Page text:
Highly charged ions (HCI) have many favourable properties for tests of fundamental physics and as potential next-generation optical atomic frequency standards [1]. For example, narrow optical fine-structure transitions have smaller polarizabilities and electric quadrupole moments, but much stronger relativistic, QED and nuclear size contributions to their binding energy compared to their (near)neutral counterparts. Therefore, HCI have been found to be among the most sensitive atomic species to probe for a possible variation of the fine-structure constant or dark matter coupling.

HCI can readily be produced and stored in an electron beam ion trap (EBIT). There, the most accurate laser spectroscopy on any HCI was performed on the 17 Hz wide fine-structure transition in Ar13+ with 400 MHz resolution, lagging almost twelve orders of magnitude behind state-of-the-art optical clocks. This was primarily limited by Doppler broadening of the megakelvin hot ion plasma in the EBIT [2]. The lack of a suitable optical transition for laser cooling and detection can be overcome through sympathetic cooling with a co-trapped Be+ ion [3]. Techniques developed for quantum information processing with trapped ions can be used to perform quantum logic spectroscopy [3]: A series of laser pulses transfers the internal state information of the Ar13+ ion after spectroscopy onto the Be+ ion for efficient readout.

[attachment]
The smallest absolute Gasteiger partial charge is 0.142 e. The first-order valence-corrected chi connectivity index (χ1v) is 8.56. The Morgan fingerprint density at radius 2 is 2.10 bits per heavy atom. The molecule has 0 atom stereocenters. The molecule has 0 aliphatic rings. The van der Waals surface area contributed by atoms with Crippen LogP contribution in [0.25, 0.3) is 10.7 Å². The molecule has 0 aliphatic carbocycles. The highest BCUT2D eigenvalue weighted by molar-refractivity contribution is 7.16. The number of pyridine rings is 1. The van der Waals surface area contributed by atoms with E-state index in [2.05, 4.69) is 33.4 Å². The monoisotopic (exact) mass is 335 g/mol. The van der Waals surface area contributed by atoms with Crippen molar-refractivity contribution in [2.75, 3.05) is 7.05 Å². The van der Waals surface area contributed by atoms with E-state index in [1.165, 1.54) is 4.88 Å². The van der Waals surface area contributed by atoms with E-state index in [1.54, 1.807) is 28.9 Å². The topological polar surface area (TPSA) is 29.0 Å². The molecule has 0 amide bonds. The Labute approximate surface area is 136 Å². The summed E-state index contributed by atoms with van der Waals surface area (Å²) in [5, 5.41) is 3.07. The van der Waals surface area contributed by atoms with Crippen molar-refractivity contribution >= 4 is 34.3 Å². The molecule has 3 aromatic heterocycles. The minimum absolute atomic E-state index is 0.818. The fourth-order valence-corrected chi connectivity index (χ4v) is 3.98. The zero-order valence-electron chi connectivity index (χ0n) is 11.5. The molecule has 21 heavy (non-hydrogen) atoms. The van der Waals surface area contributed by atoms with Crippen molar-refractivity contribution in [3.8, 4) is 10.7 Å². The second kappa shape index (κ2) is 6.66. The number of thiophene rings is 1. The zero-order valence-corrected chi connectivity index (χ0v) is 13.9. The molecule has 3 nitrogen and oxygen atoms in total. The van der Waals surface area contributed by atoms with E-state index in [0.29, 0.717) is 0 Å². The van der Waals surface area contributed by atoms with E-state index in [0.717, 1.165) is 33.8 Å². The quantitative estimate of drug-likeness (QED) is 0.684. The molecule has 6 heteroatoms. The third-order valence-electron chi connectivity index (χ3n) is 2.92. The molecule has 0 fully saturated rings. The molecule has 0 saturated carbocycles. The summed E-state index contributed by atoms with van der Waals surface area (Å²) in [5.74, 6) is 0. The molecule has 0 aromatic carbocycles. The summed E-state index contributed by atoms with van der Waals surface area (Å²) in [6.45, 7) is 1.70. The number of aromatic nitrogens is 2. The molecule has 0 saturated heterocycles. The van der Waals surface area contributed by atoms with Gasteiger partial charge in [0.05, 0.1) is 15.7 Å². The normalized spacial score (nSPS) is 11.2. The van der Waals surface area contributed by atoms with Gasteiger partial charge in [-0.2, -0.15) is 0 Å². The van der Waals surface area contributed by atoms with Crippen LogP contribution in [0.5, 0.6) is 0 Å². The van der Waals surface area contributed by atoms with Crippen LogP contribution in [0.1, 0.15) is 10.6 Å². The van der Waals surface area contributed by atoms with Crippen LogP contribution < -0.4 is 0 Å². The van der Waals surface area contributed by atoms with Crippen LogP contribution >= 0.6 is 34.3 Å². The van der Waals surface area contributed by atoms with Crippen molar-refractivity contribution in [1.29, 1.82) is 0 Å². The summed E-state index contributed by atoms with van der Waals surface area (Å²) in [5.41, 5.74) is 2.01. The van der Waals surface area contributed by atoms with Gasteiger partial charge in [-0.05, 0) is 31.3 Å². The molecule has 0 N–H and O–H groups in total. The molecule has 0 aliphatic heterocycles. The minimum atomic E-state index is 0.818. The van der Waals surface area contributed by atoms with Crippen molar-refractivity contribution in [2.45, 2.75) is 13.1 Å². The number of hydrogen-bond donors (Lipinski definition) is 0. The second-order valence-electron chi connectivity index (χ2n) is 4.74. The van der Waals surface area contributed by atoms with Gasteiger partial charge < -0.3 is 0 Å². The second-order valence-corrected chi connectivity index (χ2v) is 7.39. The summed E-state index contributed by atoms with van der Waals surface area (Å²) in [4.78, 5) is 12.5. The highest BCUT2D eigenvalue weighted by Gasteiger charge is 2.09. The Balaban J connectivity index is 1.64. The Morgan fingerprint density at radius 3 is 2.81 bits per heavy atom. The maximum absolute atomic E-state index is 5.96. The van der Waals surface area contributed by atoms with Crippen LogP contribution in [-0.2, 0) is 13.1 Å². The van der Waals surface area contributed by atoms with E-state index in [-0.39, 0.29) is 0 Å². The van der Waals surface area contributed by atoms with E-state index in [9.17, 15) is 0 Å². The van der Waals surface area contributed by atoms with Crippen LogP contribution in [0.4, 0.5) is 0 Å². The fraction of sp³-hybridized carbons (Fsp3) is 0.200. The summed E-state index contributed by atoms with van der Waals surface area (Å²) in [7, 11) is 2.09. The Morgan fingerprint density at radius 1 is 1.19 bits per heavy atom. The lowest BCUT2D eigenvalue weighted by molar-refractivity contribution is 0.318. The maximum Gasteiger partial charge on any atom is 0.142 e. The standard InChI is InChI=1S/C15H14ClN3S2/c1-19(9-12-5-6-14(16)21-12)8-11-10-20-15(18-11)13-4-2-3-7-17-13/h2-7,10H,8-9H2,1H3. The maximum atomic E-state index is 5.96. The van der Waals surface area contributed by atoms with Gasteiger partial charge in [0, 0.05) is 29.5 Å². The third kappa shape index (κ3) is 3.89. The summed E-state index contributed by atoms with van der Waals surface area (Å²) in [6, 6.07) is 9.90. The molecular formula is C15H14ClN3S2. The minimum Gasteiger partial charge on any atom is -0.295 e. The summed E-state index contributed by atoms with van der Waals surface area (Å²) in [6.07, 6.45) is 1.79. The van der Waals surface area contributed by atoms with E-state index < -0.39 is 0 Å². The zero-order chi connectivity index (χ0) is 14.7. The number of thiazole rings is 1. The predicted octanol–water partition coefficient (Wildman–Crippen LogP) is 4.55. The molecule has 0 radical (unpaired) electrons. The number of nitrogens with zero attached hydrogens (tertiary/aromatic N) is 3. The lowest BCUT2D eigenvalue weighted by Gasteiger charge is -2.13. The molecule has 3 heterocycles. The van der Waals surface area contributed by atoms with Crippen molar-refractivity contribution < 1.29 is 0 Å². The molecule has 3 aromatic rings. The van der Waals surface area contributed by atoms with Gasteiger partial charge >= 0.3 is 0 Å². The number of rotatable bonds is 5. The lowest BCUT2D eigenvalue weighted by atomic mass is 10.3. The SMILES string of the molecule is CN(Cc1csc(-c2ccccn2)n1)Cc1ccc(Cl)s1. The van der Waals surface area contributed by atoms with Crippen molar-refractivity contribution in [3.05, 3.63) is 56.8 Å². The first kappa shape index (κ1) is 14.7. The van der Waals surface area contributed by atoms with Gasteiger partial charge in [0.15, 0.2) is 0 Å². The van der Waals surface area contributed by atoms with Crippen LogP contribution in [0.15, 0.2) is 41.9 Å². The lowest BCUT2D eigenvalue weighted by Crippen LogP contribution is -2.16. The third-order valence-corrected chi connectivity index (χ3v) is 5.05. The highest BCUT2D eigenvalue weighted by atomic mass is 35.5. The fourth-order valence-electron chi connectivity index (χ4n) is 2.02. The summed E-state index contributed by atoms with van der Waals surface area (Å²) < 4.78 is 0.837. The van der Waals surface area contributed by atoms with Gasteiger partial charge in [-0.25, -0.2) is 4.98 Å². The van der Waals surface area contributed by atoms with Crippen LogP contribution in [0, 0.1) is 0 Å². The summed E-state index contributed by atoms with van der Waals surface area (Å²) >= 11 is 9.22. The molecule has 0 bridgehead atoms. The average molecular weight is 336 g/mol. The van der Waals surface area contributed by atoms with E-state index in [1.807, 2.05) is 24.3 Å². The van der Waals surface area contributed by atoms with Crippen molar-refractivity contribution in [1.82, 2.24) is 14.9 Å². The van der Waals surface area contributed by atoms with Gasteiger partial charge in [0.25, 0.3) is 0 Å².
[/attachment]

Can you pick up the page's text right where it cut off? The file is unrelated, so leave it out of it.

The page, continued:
We present the first coherent laser spectroscopy results of an HCI. Ar13+ are extracted from a compact EBIT [5], charge-to-mass selected and injected into a cryogenic Paul trap containing a crystal of laser-cooled Be+ ions [6]. By removing excess Be+ ions, a crystal composed of a Be+/Ar13+ ion pair can be obtained. First results on sympathetic ground state cooling and quantum logic spectroscopy of the Ar13+ P1/2-P3/2 fine-structure transition at 441 nm will be presented, improving the observed linewidth by more than eight orders of magnitude. Furthermore, excited state lifetimes and the first high-accuracy measurement of excited state g-factors demonstrate the versatility of the technique to access all relevant atomic parameters [7].

[1] M. G. Kozlov et al., Rev. Mod. Phys. 90, 045005 (2018).
[2] I. Draganić et al., Phys. Rev. Lett. 91, (2003).